GreenWorks and the new Light Rail Route to SW Portland

Jennifer D’Avanzo in front of SW Corridor plans that take up an entire wall at GreenWorks HQ

Jennifer D’Avanzo in front of SW Corridor plans that take up an entire wall at GreenWorks HQ

You’ve probably heard planners are considering a new Trimet MAX line to Southwest Portland. The new line, right now known as the Southwest Corridor (SWC) Plan, is in the planning stage. Here’s how TriMet describes the project:

“The Southwest Corridor Light Rail Project will bring high-capacity transit to one of the most congested travel corridors in our region. The new light rail line will create a 30-minute travel time between Downtown Portland and Tualatin, connecting regional centers including West Portland Town Center, Tigard Triangle, Downtown Tigard and Bridgeport Village. It is expected to carry 43,000 riders on an average weekday by 2035, including 20 percent of commuters going southbound from Downtown Portland during afternoon rush hours.”

There’s no sure bet the line will happen, as there are many hurdles it’ll need to clear before the project can be completed, but there are lots of people working hard on the design in hopes it will go to construction. GreenWorks Senior Project Manager Jennifer D’Avanzo, as part of the Urban Design Team, has been involved with the project since mid-last year.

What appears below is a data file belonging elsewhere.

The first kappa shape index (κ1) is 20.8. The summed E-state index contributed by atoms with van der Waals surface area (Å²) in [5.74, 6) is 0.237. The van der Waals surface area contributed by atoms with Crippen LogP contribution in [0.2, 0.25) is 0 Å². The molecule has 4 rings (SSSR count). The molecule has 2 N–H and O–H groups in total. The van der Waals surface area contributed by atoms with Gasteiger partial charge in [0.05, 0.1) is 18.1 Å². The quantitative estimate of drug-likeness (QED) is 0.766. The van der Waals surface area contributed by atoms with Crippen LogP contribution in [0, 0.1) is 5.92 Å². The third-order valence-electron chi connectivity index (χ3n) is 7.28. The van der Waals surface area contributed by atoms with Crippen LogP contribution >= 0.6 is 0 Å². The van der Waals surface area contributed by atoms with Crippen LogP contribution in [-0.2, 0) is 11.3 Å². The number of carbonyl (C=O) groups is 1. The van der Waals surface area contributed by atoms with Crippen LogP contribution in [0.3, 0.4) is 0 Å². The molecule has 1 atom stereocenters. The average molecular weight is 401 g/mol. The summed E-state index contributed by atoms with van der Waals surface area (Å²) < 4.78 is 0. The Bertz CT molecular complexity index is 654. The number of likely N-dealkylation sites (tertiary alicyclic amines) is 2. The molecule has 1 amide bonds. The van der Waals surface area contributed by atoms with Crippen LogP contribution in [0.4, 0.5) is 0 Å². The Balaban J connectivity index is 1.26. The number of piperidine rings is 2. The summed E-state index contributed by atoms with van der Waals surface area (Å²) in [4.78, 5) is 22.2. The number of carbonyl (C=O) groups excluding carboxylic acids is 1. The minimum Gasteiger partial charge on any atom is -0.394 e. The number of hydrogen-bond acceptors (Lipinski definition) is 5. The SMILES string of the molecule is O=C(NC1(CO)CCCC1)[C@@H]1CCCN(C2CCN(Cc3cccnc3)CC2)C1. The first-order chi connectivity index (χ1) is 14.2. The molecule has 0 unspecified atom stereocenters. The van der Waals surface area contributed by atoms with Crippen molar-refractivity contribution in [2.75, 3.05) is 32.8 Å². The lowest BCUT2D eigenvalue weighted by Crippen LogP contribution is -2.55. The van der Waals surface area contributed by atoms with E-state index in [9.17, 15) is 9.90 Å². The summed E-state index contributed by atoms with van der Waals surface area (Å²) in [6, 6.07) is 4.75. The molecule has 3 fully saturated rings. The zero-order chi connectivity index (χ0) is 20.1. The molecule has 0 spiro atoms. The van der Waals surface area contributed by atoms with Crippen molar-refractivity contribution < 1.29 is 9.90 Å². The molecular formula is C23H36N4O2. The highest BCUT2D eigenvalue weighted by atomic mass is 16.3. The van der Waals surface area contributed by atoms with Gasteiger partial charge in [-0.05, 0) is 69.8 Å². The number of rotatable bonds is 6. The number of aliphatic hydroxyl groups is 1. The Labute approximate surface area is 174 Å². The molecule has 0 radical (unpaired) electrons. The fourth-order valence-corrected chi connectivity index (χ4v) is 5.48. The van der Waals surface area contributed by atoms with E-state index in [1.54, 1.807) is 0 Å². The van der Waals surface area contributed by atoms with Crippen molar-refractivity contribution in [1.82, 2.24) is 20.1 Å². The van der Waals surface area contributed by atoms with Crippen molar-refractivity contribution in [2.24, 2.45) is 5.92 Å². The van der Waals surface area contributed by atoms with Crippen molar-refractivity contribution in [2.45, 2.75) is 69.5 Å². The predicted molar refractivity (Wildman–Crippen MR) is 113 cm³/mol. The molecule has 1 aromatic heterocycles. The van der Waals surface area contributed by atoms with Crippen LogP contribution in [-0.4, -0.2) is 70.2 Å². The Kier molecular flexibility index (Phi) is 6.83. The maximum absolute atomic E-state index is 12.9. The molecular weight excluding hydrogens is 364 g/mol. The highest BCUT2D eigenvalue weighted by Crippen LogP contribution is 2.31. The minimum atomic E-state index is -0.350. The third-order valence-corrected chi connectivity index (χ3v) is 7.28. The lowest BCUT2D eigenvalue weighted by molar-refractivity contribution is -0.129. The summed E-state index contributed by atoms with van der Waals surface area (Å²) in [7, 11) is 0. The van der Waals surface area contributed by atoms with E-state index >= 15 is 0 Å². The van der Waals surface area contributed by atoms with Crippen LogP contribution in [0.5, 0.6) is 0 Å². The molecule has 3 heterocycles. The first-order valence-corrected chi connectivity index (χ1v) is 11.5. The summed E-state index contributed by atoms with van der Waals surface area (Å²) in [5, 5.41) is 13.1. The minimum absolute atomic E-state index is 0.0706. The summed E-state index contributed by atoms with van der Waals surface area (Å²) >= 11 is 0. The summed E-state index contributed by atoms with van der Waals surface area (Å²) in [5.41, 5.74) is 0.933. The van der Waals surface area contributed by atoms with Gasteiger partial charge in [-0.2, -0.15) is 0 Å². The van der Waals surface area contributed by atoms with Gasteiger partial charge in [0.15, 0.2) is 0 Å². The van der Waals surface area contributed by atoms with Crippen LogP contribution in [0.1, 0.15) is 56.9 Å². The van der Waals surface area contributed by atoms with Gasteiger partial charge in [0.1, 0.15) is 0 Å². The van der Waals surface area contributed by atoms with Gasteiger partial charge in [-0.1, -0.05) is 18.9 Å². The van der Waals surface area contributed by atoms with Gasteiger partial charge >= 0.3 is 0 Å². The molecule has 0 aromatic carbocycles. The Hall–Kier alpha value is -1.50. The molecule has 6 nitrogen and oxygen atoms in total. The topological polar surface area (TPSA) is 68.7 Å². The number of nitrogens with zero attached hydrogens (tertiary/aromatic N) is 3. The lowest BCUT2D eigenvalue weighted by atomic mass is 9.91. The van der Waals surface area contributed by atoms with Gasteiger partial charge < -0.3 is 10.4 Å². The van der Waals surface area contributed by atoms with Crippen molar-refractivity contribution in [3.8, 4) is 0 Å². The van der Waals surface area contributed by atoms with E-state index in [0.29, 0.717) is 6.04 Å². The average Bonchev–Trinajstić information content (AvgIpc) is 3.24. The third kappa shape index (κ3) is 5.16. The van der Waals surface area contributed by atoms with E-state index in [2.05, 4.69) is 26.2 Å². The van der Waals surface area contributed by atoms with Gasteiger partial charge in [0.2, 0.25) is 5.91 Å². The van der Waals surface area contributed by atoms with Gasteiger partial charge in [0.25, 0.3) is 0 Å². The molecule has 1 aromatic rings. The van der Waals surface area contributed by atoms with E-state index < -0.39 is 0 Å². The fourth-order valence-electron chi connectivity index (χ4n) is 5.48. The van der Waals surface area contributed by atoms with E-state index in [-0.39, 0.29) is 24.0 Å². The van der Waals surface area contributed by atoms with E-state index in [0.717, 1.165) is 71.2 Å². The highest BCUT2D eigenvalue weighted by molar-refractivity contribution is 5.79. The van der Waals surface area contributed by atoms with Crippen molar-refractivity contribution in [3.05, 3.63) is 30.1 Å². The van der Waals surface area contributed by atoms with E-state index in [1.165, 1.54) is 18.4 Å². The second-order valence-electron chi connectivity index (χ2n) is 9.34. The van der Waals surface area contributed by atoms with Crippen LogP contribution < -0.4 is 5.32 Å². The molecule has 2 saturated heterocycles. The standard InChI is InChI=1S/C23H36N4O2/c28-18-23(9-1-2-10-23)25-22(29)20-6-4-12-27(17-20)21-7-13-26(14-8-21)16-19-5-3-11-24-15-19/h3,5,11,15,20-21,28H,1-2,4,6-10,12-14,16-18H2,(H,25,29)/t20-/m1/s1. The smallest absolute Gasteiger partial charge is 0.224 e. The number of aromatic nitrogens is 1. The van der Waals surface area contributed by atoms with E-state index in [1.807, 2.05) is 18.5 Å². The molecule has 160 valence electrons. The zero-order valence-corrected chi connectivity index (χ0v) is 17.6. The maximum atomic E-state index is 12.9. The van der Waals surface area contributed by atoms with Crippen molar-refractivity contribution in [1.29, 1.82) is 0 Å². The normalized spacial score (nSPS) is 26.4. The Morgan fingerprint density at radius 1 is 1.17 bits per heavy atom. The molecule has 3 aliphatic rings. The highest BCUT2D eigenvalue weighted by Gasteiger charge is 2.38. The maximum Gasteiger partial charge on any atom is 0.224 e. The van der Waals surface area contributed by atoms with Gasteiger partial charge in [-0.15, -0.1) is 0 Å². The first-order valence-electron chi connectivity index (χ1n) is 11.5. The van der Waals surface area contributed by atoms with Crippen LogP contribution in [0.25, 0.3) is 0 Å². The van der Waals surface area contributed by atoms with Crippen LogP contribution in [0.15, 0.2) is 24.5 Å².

GW: How is GreenWorks involved in the planning effort on Southwest Corridor? What exactly is our role?

JD: As the lead for environmental and stormwater for the Urban Design team, our expertise is informing design decisions in two areas: reducing impacts to the environment and helping to filter pollutants out of rainwater along the route.

Art and light on a greenworks design. It’s part of TriMet’s Orange line.

Art and light on a greenworks design. It’s part of TriMet’s Orange line.

On the environmental side, we are helping define the locations of sensitive habitats like wetlands and streams, and what impact the SWC’s development will have on these systems. We are also thinking about how to mitigate for these impacts and how to make connections between the urban realm, habitat, and water by integrating the natural with built environment